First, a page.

A twitter user alerted me to this chart put out by the Biden adminstration trumpeting a reduction in the budget deficit from 2020 to 2021:
This column chart embodies a form that is popular in many presentations, including in scientific journals. It's deficient in so many ways it's a marvel how it continues to live.
There are just two numbers: -3132 and -2772. Their difference is $360 billion, which is less than just over 10 percent of the earlier number. It's not clear what any data graphic can add.
Indeed, the chart does not do much. It obscures the actual data. What is the budget deficit in 2020? Readers must look at the axis labels, and judge that it's about a quarter of the way between 3000 and 3500. Five hundred quartered is 125. So it's roughly $3.125 trillion. Similarly, the 2021 number is slightly above the halfway point between 2,500 and 3,000.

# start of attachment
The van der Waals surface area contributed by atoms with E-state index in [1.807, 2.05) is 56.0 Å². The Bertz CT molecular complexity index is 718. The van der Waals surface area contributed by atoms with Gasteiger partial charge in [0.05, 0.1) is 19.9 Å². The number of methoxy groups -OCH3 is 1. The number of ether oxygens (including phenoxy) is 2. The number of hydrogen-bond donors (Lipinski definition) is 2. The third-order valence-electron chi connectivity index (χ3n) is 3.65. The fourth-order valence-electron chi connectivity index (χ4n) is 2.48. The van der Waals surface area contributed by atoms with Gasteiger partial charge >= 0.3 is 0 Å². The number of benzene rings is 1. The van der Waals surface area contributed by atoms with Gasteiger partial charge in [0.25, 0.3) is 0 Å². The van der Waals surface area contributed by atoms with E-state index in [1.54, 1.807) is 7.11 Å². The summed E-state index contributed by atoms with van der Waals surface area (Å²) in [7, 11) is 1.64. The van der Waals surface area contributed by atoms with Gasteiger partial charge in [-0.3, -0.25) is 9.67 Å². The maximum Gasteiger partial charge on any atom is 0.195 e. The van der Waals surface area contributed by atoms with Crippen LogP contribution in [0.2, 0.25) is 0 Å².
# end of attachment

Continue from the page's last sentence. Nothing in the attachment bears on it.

These numbers are upside down. Taller columns are bad! Shortening the columns is good. It's all counter intuitive.
Column charts encode data in the heights of the columns. The designer apparently wants readers to believe the deficit has been cut by about a third.
As usual, this deception is achieved by cutting the column chart off at its knees. Removing equal sections of each column destroys the propotionality of the heights.
Why hold back? Here's a version of the chart showing the deficit was cut by half:
The relative percent reduction depends on where the baseline is placed. The only defensible baseline is the zero baseline. That's the only setting under which the relative percent reduction is accurately represented visually.
This same problem presents itself subtly in Covid-19 vaccine studies. I explain in this post, which I rate as one of my best Covid-19 posts. Check it out!